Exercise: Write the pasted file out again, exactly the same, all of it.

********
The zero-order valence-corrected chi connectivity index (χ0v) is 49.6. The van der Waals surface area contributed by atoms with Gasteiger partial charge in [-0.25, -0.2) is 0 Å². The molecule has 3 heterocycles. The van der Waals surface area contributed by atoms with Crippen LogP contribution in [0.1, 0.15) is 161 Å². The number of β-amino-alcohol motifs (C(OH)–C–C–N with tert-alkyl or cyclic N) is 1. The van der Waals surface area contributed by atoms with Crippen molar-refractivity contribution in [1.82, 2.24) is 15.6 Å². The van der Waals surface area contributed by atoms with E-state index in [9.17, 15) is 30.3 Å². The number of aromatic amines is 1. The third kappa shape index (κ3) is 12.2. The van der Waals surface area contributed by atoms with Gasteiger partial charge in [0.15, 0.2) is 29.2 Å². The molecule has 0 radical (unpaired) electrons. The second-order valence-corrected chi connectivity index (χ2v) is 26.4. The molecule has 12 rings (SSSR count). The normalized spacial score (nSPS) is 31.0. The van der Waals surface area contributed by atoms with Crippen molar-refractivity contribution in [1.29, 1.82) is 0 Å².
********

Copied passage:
The zero-order valence-corrected chi connectivity index (χ0v) is 49.6. The van der Waals surface area contributed by atoms with Gasteiger partial charge in [-0.25, -0.2) is 0 Å². The molecule has 3 heterocycles. The van der Waals surface area contributed by atoms with Crippen LogP contribution in [0.1, 0.15) is 161 Å². The number of β-amino-alcohol motifs (C(OH)–C–C–N with tert-alkyl or cyclic N) is 1. The van der Waals surface area contributed by atoms with Crippen molar-refractivity contribution in [1.82, 2.24) is 15.6 Å². The van der Waals surface area contributed by atoms with E-state index in [9.17, 15) is 30.3 Å². The number of aromatic amines is 1. The third kappa shape index (κ3) is 12.2. The van der Waals surface area contributed by atoms with Gasteiger partial charge in [0.15, 0.2) is 29.2 Å². The molecule has 0 radical (unpaired) electrons. The second-order valence-corrected chi connectivity index (χ2v) is 26.4. The molecule has 12 rings (SSSR count). The normalized spacial score (nSPS) is 31.0. The van der Waals surface area contributed by atoms with Crippen molar-refractivity contribution in [1.29, 1.82) is 0 Å².